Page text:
The code plate moves with the device along a displacement axis X through an optical, light transmission path established between a light transmitter 32 and a light receiver 34. The transmitter and receiver each include a plurality of optic fibers 36, 38 which are terminated at one end in a vertical array along the face of the transmitter (not shown) and the face 40 of the receiver adjacent the associated one of the two major surfaces of the code plate. The fibers 36, 38 include one for each of the bit channels 22-29, with common bit channel fibers of the transmitter and receiver being in registration with each other and with the associated bit channel. FIG. 1 illustrates the terminations 41-43 for three of the receiver fibers 38 at the face 40, which are in registration with associated ones of the bit channels 22-24. The other end of the fibers 36 are connected to a light source (not shown) which may comprise one or more light emitting diodes (LED) connected individually to each fiber, or a single LED connected in common to the bundle of fibers, such that the emitted light from the source is piped through the fibers to the face of the transmitter. The receiving fibers 38 are terminated at the other end in individual detectors (not shown). In operation the displacement of the code plate through the light transmission path established between the transmitter 32 and receiver 34 causes the periodic interruption of the light transmission through each of the bit channels, in dependence on the present location of a transparent or opaque portion of the bit channel being disposed at that instant in the light path. For the preferred Gray code, the transition of the illustrated eight bit channel array occurs in single bit increments, i.e. in each displacement increment (Δx) along the axis of displacement (X) only one of the eight bit channels changes the state of its transparent or opaque region within the light transmitting path.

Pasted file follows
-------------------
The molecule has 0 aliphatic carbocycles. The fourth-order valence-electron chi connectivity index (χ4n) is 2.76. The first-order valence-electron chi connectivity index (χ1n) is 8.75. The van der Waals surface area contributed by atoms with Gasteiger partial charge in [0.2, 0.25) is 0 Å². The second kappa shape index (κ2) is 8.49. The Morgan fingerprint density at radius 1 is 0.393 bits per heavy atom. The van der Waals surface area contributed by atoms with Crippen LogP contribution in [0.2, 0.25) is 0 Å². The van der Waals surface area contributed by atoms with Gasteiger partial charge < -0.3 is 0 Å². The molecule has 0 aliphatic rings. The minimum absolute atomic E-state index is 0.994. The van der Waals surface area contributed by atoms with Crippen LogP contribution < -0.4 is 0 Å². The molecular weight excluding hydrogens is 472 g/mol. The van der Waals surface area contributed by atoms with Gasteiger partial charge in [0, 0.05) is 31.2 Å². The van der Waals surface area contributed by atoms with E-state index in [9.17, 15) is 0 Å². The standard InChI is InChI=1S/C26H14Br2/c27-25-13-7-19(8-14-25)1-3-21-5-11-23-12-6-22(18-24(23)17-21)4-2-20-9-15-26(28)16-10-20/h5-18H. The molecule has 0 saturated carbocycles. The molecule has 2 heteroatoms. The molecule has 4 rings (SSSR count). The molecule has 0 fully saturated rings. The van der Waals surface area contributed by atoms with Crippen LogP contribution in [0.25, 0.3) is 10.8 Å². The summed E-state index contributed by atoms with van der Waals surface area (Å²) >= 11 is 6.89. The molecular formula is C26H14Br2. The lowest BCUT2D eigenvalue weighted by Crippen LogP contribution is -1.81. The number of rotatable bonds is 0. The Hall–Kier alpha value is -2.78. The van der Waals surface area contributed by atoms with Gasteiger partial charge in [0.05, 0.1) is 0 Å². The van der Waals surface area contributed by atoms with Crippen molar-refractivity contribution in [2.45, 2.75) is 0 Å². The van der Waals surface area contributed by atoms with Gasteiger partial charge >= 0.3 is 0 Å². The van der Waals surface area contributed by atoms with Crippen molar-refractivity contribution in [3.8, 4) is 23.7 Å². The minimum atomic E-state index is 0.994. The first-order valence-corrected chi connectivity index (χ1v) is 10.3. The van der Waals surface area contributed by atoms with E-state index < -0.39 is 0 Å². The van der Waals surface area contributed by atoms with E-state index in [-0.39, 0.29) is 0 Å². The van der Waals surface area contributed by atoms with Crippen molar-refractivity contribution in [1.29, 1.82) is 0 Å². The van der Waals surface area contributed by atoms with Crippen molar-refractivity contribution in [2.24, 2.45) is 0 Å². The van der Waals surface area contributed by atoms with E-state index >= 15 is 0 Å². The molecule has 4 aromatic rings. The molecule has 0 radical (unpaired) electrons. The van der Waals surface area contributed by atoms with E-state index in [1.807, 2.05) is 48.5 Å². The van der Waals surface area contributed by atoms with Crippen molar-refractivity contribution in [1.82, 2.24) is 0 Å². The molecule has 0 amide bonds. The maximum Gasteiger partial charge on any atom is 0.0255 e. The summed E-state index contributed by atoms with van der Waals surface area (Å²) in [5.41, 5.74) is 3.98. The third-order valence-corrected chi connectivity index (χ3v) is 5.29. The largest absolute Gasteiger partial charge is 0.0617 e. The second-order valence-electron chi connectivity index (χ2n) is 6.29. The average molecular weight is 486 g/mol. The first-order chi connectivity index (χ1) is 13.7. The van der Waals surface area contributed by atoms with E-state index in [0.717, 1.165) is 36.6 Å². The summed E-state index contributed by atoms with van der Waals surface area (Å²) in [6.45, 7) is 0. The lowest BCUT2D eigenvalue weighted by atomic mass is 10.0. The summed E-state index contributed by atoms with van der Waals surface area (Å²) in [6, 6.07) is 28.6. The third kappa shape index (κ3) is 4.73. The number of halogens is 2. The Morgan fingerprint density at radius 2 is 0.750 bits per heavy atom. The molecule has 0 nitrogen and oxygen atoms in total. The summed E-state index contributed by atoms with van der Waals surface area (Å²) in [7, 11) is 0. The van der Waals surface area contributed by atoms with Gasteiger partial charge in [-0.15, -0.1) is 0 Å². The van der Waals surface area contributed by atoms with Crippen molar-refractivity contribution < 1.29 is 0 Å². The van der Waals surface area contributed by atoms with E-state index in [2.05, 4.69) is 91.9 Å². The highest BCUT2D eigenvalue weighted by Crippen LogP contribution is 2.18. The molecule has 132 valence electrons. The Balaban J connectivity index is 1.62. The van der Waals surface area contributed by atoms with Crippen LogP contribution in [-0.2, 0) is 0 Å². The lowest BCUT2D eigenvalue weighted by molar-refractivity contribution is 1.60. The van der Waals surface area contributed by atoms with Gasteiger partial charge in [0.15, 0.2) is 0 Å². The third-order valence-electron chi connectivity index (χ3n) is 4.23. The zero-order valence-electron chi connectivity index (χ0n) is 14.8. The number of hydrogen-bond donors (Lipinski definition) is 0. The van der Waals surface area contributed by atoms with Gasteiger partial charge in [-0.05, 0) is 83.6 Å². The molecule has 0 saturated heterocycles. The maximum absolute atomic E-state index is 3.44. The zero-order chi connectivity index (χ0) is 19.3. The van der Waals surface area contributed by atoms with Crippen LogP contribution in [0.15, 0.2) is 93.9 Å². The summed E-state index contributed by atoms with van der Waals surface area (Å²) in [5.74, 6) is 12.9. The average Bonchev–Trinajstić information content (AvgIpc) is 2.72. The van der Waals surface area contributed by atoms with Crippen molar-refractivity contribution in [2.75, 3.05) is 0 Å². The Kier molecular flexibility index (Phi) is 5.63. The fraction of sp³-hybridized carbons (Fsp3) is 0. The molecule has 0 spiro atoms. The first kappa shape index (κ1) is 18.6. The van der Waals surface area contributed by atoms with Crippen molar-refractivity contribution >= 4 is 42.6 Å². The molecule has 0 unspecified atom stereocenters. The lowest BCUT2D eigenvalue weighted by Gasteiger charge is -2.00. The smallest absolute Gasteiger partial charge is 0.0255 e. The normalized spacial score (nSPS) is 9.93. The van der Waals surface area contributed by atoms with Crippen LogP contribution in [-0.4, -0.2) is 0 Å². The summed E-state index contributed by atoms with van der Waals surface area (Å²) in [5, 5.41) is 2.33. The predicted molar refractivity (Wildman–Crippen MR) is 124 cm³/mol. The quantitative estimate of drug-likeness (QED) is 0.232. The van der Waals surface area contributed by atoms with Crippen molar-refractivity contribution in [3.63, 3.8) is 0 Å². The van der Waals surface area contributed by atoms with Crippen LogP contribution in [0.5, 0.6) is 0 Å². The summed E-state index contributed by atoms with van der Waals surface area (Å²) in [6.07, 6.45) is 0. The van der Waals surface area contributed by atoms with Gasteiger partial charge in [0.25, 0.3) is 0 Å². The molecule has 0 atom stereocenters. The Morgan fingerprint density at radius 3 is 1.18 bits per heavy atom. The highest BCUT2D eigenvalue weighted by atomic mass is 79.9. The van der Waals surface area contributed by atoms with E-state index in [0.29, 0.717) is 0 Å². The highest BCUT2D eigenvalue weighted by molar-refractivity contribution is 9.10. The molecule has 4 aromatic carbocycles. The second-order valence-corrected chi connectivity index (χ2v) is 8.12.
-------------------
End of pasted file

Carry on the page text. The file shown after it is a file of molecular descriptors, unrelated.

As described thus far the optical position sensor of FIG. 1 is equally descriptive of position sensors known in the art as well as the optical position sensor of the present invention. The point of departure of the optical position sensor of the present invention from that known in the art is the code plate assembly 12. As described hereinafter the code plate of the present invention overcomes the limitations of the prior art devices with respect to insufficient mechanical strength and resolution accuracy for long stroke applications. To better understand the prior art limitations, FIG. 2 illustrates a top view of the optical position sensor of FIG. 1 with a prior art code plate. Since the length of the code plate must equal the stroke distance of the device, the longer the thin dimensioned substrate the more fragile the construction of the code plate. This allows the plate to deform with vibration or mechanical shock. The lateral displacement of the code plate is shown by the phantom lines 44, 46. The magnitude of the lateral displacement of the plate resulting from deformation, together with the thickness of the code plate and any added manufacturing tolerances, establishes the required gap distance between the faces of the transmitter and receiver. As the gap distance increases the length of the light transmission path similarly increases resulting in the reduction of sensor resolution due to light scattering and the possibility of cross-talk between channels, and an increase in the spatial response distance which reduces the spatial response of the sensor. Although some degree of lateral displacement may be acceptable in certain applications, for the long stroke applications where there exists the possibility of severe deformation or fracture, a code plate having a greater mechanical rigidity is required.